- Is it clear what your main products/services are
- Is there a clear navigation structure
- Do you give the visitor the information he expects to find
Thanks to Peter Ros from Admium for the inspiration for this post
If you ask people if they are happy with their website performance, 9 out of 10 people will start talking about the amount of traffic they generate to their website. And in most cases number 10 will tell you that his nephew is responsible for the website and that he thinks it looks great. And this is where it all goes wrong. In general the success of a website is measured by the amount of traffic of a website. The same phenomenon is seen in social media where people collect followers on Twitter or friends on Facebook. It is the general opinion that if you generate enough traffic, your on-line strategy is successful.But in our opinion the real value of your on-line presence is measured by the conversion rate. Meaning how many people who visited your website actual grabbed the phone, filled in a form, inscribed for an event, downloaded a PDF or whatever other goal you set to make this visitor a customer. A big part in turning visitors into customers is the visitor experience. In most cases he came on your site after a Google search,a click on a link in an e-mail or tweet. And from the moment this visitor lands on your website you need to make things as easy as possible. You want to direct him as fast as possible to the information he is looking for and present him this information as good as possible. If a visitor has to search how to navigate to other pages, has to fill in forms that ask to many irrelevant questions or there is no call to action, it can make the difference between a new contact or a lost visitor. So next time you look at your website, don't think about what you want to have on there, but think about what a potential contact expects to find and how you can help him as fast and good as possible. Ensure a smooth user experience, from the moment a potential client clicks on a link to your website until he dials your number and everything in between. The second thing you should start looking at is when you have set your goals for your website (inscribe for that newsletter, order a product, etc.) is which visitors you attract. If you have a local company, there is no use in attracting all kind of foreign traffic. So make an ideal client profile and match this to the visitors you attract. This will result in lower trafic ratings, but in much better traffic quality and a better conversion rating! So in the future when somebody asks you how successful your website is you can say, 1 out of ... visitors becomes a contact/client!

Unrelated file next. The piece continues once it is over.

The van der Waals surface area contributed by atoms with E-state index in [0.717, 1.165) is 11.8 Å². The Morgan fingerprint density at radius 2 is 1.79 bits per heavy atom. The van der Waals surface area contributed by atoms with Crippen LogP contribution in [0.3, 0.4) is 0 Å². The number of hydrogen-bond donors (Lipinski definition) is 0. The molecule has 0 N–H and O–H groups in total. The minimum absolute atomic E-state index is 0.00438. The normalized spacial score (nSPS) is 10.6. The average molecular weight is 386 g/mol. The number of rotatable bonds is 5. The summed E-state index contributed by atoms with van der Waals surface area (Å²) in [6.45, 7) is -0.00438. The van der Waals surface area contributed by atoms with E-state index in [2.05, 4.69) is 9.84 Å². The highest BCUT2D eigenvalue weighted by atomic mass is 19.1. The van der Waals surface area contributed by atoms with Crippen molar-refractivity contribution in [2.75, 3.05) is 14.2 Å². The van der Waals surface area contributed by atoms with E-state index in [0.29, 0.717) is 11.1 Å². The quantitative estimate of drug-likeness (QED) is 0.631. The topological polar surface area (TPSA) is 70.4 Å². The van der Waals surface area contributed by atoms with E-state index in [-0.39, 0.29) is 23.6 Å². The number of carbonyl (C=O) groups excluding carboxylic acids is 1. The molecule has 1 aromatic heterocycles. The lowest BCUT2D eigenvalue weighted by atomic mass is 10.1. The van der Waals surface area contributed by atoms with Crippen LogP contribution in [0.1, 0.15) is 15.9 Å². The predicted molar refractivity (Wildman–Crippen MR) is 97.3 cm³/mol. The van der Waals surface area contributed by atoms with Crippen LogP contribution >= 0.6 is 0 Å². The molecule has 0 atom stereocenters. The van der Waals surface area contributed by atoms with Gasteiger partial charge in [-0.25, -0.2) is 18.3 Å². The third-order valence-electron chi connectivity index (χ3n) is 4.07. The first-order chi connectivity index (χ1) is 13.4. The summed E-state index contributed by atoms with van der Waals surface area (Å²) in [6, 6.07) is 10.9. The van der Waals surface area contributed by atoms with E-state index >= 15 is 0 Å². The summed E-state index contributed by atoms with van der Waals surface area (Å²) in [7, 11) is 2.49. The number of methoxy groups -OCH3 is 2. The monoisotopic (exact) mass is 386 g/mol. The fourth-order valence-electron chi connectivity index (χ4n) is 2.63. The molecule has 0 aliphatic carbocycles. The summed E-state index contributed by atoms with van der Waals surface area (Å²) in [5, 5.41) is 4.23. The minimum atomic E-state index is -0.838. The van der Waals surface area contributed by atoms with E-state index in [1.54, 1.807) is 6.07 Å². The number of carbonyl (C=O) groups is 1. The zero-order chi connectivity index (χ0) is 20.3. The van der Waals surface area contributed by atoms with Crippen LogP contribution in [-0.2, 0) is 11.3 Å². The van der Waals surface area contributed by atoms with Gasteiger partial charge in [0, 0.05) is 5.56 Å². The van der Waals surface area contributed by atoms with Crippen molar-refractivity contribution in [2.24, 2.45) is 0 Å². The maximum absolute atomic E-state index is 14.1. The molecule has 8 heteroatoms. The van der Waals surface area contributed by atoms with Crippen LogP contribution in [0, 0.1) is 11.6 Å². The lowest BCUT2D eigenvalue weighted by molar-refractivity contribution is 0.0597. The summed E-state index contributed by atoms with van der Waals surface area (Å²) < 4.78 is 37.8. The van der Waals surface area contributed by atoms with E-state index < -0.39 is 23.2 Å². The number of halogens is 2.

Lime just launched the new website for Scape Design. James Basson from Scape was very clear in the fact that he thought that a picture says more than a 1.000 words. So our task was to give the image material a prominent role in the design. Using 2 different page templates for more or less copy and big images with thumbnails to start a light-box showing all images did the job. The second challenge was to have James, who is an excellent landscape designer but no techie, to update and maintain his website. By implementing some specific back-end features in an already very user friendly CMS, James was capable to fill the websites with content without any problem! The best thing is to have a look for yourselve at: www.scapedesign.com